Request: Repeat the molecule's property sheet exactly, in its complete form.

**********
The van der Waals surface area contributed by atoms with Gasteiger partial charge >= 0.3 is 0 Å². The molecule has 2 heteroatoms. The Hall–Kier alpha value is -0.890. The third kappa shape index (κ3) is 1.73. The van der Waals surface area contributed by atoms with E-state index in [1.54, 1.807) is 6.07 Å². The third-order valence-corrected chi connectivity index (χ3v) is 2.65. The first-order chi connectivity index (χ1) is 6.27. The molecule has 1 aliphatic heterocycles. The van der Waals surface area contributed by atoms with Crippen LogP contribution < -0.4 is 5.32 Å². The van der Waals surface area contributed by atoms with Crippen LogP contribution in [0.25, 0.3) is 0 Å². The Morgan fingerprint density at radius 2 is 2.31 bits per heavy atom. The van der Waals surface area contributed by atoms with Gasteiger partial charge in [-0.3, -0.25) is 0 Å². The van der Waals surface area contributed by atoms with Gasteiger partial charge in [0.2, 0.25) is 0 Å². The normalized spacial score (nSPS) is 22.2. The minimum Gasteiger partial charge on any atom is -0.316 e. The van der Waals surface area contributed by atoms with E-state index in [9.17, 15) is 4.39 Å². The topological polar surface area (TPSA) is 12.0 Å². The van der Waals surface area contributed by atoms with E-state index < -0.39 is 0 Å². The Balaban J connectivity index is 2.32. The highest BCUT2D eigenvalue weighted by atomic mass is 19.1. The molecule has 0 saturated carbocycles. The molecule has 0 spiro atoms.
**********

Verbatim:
The van der Waals surface area contributed by atoms with Gasteiger partial charge >= 0.3 is 0 Å². The molecule has 2 heteroatoms. The Hall–Kier alpha value is -0.890. The third kappa shape index (κ3) is 1.73. The van der Waals surface area contributed by atoms with E-state index in [1.54, 1.807) is 6.07 Å². The third-order valence-corrected chi connectivity index (χ3v) is 2.65. The first-order chi connectivity index (χ1) is 6.27. The molecule has 1 aliphatic heterocycles. The van der Waals surface area contributed by atoms with Crippen LogP contribution < -0.4 is 5.32 Å². The van der Waals surface area contributed by atoms with Crippen LogP contribution in [0.25, 0.3) is 0 Å². The Morgan fingerprint density at radius 2 is 2.31 bits per heavy atom. The van der Waals surface area contributed by atoms with Gasteiger partial charge in [-0.3, -0.25) is 0 Å². The van der Waals surface area contributed by atoms with Gasteiger partial charge in [0.2, 0.25) is 0 Å². The normalized spacial score (nSPS) is 22.2. The minimum Gasteiger partial charge on any atom is -0.316 e. The van der Waals surface area contributed by atoms with E-state index in [9.17, 15) is 4.39 Å². The topological polar surface area (TPSA) is 12.0 Å². The van der Waals surface area contributed by atoms with E-state index < -0.39 is 0 Å². The Balaban J connectivity index is 2.32. The highest BCUT2D eigenvalue weighted by atomic mass is 19.1. The molecule has 0 saturated carbocycles. The molecule has 0 spiro atoms.